One of Britain’s most promising young athletes, Emily Bridges, has come out as trans with an inspiring message of inclusivity
Emily Bridges, one of Britain’s most promising young cyclists, has come out as trans.
Bridges began cycling at the ago of nine when she moved to Wales, and competed in her first race when she was 11.
When she was 16 years old, she won a silver medal at the 2017 junior nationals, and moved on to the Great Britain Junior Academy, the home of Olympic hopefuls. In the first year she was hit twice by cars and once by a motorbike, yet still managed to win two silver medals at the national track championships.
Despite the ups and downs that have marked her short career, the hardest part has been suffering in silence with crippling gender dysphoria.
In the essay, she explained that she grew up “feeling isolated” from other children, and started to experiment with gender non-conformity when she began cycling, which she said “made sense” to her.
“I wanted to dress in a feminine manner but I’d always had such a deep sense of shame about it,” she said. “I believed that everyone would hate me for stepping out of my masculine box and wearing dresses or makeup. Nevertheless, I knew deep down that this is who I am.”
Emily Bridges was ‘scared’ the cycling world would find out that she was trans.
In 2018, following multiple injuries, Emily Bridges said her mental health began to deteriorate.
She said: “I’d grown increasingly aware of my gender dysphoria, and my mental health became worse and worse. I was in a bad way.
“I told my coach that I was suffering from depression and I got the help and support that I needed, but I didn’t talk about my gender identity as I was scared the cycling world might find out.”
Her mental health improved following her A Level exams last year, but Bridges later found out that she had been competing on a broken ankle without knowing, and was forced to spend weeks in rehabilitation. During this time she thought a lot about “how unhappy” she was, and by October of last year, had started to identify as trans to herself.
“I knew that if I wanted to be happy, I would have to transition at some point,” she wrote. “I began seeing a specialised therapist when my depression returned and my gender dysphoria was getting unbearable.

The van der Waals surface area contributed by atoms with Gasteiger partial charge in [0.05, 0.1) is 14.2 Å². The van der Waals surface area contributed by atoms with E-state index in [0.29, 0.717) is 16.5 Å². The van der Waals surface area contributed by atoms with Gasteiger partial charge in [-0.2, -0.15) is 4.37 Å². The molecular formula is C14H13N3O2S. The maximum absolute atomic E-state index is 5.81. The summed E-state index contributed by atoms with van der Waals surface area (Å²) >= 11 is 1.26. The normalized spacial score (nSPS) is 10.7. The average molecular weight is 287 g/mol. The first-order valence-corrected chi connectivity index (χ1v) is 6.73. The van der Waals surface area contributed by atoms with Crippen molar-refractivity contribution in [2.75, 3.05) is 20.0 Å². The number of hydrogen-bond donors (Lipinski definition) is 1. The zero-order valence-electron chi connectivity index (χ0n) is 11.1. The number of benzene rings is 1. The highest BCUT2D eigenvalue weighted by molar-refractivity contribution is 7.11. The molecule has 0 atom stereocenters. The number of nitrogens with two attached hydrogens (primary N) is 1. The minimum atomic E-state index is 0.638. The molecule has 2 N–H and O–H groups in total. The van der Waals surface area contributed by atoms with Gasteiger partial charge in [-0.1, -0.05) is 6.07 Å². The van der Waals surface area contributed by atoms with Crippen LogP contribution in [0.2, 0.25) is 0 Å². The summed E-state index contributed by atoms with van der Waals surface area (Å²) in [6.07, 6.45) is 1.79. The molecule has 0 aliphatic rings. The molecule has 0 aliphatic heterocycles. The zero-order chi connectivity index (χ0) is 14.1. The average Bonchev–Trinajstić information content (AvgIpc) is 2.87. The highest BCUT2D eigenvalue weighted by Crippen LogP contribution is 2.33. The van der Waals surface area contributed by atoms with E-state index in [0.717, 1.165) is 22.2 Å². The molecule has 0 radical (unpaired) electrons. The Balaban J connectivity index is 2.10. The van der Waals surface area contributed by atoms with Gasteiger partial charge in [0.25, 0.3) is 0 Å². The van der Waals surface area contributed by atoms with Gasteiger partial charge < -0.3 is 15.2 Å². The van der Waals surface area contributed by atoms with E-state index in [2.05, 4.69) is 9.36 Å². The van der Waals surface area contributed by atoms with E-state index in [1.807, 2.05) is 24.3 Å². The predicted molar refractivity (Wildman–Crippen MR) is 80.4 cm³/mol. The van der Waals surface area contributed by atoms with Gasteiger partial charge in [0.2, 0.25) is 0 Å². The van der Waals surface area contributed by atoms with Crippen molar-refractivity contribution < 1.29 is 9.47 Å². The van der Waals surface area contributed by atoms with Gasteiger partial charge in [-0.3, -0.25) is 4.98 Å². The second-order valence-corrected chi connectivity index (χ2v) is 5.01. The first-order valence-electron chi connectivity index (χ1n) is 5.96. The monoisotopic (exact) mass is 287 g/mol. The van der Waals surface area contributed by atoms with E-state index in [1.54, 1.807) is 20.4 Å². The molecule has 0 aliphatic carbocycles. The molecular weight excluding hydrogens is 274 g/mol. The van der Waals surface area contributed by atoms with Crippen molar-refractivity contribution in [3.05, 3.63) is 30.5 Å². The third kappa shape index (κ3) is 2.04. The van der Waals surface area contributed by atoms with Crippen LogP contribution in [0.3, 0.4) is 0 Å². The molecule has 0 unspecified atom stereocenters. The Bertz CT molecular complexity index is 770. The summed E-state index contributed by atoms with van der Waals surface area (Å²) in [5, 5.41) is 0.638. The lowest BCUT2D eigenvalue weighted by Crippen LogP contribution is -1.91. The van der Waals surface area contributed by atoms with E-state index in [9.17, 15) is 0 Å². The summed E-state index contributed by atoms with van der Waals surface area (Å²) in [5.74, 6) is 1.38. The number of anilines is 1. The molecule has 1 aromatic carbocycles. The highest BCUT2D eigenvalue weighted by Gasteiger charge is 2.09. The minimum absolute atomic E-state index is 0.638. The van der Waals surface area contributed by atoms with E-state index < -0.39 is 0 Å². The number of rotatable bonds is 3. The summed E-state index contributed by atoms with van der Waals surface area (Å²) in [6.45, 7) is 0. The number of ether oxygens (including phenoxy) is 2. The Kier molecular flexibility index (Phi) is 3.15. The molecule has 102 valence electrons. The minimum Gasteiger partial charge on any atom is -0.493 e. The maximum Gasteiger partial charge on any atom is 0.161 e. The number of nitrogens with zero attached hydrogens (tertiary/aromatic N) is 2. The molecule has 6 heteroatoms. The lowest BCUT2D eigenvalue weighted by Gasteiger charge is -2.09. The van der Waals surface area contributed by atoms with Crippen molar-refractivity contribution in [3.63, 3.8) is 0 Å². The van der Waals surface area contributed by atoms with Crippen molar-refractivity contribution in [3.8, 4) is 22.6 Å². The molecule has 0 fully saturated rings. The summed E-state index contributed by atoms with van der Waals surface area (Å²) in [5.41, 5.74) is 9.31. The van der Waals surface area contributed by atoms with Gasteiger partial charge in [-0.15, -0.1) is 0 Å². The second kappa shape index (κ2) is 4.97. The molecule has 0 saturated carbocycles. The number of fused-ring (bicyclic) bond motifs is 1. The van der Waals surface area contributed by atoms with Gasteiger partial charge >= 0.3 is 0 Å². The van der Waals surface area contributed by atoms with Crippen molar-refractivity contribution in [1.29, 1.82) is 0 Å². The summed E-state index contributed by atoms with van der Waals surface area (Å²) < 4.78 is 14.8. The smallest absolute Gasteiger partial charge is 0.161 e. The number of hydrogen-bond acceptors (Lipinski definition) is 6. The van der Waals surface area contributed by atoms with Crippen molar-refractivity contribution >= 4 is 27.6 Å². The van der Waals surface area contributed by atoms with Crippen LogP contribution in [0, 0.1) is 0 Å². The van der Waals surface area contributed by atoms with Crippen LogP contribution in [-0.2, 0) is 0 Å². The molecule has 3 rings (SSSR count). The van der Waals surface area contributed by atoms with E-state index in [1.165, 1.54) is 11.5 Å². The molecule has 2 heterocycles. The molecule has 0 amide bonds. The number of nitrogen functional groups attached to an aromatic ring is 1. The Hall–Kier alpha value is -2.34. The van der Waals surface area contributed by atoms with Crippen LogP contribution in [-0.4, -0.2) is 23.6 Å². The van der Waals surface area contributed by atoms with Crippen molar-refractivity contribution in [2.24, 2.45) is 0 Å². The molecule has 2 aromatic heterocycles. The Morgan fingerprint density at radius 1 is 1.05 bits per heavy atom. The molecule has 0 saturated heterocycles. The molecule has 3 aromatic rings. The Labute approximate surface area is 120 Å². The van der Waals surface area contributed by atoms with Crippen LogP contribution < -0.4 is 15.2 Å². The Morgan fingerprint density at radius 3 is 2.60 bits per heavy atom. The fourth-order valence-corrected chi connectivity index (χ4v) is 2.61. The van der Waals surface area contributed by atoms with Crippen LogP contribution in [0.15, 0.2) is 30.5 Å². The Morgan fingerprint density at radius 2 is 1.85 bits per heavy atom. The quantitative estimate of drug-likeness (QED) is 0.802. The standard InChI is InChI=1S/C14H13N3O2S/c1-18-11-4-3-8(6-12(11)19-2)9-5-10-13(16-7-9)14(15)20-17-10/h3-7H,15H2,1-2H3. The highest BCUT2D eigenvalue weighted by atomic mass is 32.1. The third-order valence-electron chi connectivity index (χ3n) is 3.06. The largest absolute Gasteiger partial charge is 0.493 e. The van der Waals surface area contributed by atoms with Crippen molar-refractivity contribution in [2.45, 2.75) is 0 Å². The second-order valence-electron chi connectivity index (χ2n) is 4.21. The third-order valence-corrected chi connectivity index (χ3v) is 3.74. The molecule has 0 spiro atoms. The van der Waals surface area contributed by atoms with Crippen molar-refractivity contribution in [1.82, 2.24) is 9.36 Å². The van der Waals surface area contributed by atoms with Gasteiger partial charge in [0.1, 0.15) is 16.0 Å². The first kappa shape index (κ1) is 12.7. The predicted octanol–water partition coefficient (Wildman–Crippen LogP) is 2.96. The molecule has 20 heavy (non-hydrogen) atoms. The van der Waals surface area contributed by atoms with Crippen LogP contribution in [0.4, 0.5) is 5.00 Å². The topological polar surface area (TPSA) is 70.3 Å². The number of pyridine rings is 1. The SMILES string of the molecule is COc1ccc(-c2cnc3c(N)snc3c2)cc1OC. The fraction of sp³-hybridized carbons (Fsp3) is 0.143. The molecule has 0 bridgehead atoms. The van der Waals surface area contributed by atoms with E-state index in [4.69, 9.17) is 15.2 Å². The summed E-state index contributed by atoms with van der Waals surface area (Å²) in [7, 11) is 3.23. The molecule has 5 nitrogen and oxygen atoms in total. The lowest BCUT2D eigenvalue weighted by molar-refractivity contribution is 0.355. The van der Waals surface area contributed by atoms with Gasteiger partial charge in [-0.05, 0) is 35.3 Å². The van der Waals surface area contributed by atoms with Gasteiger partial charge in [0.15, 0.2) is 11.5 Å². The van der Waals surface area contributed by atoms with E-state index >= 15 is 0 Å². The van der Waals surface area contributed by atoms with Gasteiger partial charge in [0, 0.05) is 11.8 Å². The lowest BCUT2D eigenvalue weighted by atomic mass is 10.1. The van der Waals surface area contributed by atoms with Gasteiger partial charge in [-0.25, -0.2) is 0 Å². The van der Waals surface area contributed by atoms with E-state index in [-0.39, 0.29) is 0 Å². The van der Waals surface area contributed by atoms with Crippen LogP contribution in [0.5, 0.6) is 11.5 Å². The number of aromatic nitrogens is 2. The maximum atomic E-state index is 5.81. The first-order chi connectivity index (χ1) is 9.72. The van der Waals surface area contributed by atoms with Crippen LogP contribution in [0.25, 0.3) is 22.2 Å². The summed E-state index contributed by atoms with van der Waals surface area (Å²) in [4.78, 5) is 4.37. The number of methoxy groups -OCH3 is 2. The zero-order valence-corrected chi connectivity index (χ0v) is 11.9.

“By this time, I was completely suffocated by my thoughts and felt trapped in my own body. I desperately needed space and time to talk.”
Although she had come out to a few trusted people at home, in the cycling world she was forcing herself to be someone else, which began to impact her training. Eventually, in August this year, Bridges was informed that she had been dropped from the Great Britain Cycling Team.
Although she was “disappointed”, she took the setback in her stride and immediately applied to university. She is now studying french and politics in Nottingham, and is finally out in the world of sports.
The promising cyclist said the sport has ‘a long way to go’ before becoming fully inclusive.
Emily Bridges believes “there’s such a long way to go in making sport, specifically cycling, more inclusive,” and added: “We need to encourage more people from BAME backgrounds, more women, disabled people and LGBTQ+ people into cycling.
“It’s still seen as the domain of white, middle-aged, middle class men, and it needs to represent the wider population much better, and be more accessible.”
To help make this a reality, Bridges has opted to take part in research on the effects of medical transition on athletes. She believes this to be the first time an elite-level, international athlete has submitted themselves for research, and hopes to prove that existing regulations on trans athletes competing in sport are “appropriate”.
Bridges added: “For those that know me, I’m still the same person. The difference is that now I’m being more true to myself.
“I hope that by sharing the story of my coming out, it helps someone else out there to be true too.”
Julie Harrington, British Cycling CEO, applauded the young athlete on coming out.
She said: “On behalf of British Cycling, I want to extend our full support to Emily.
“Coming out is a significant moment in her life which we celebrate with her, and we wish her all the best for the future.”
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